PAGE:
Saudi Business Is About to Get More Complicated for EU Banks
(Bloomberg) -- European Union banks will face higher hurdles in dealing with clients from countries including Saudi Arabia as the bloc moves to tighten controls on illicit financial flows.
Panama and the U.S. Virgin Islands will also be put alongside Iran and North Korea on a new EU roll call of 23 countries outside the bloc identified as posing higher risks for terrorist financing and money laundering, according to people familiar with its content. The European Commission, which drew up the list, will sign off on it on Wednesday, according to people familiar with its content who spoke on condition of anonymity.
EU banks dealing with customers from those countries will have to apply additional checks, also known as “enhanced customer due diligence.” That can mean that they have to gather more background information about individuals and verify that the conducted business is legitimate.
The move, to be announced by EU Justice Commissioner Vera Jourova, follows a string of money-laundering cases involving some of the bloc’s biggest banks, highlighting shortcomings in the EU’s framework. Danske Bank A/S is at the heart of a dirty money scandal involving suspicious funds that flowed from Russia and elsewhere through its Estonian unit.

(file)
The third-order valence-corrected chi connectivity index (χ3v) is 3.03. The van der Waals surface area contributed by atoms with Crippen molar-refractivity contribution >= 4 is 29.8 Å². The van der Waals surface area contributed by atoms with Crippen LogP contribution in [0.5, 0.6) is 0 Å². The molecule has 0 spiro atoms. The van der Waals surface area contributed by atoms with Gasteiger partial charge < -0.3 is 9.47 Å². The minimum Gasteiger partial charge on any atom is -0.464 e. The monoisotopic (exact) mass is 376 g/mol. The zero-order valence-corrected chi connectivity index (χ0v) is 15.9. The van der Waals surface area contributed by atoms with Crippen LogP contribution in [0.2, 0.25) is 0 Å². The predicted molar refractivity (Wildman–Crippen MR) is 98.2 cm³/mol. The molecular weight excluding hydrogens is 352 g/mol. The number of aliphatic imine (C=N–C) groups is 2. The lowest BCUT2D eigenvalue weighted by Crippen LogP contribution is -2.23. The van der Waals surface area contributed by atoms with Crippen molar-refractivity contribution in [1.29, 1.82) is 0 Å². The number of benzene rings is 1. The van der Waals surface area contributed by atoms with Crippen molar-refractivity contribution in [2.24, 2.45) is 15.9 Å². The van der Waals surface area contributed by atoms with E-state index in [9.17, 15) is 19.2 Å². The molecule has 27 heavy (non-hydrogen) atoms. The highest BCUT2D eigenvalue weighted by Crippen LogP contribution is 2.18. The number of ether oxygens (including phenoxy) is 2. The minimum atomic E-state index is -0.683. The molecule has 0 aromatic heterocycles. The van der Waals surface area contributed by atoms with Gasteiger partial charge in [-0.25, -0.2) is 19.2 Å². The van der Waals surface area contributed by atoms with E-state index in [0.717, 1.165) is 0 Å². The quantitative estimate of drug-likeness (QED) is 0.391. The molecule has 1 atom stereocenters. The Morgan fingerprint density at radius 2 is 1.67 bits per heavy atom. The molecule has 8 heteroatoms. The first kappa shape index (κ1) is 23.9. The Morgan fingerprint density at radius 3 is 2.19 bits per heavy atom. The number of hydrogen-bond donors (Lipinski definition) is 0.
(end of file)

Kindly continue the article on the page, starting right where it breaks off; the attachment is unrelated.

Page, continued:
It’s the first time the commission is drawing up a list based on its own methodology, targeting more countries than an existing version that largely builds on analysis by the Financial Action Task Force, a global watchdog. A country is added if “strategic deficiencies” in its anti-money laundering framework are identified, for example in relation to record keeping and the reporting of suspicious transactions.
The addition of Saudi Arabia also reflects concerns in Brussels that the kingdom poses a higher risk in relation to the financing of terrorist entities, according to an internal commission document that was seen by Bloomberg. The list will be subject to continuous monitoring and revisions, meaning that countries can be taken on or off, depending on their regulatory safeguards against illicit activities.
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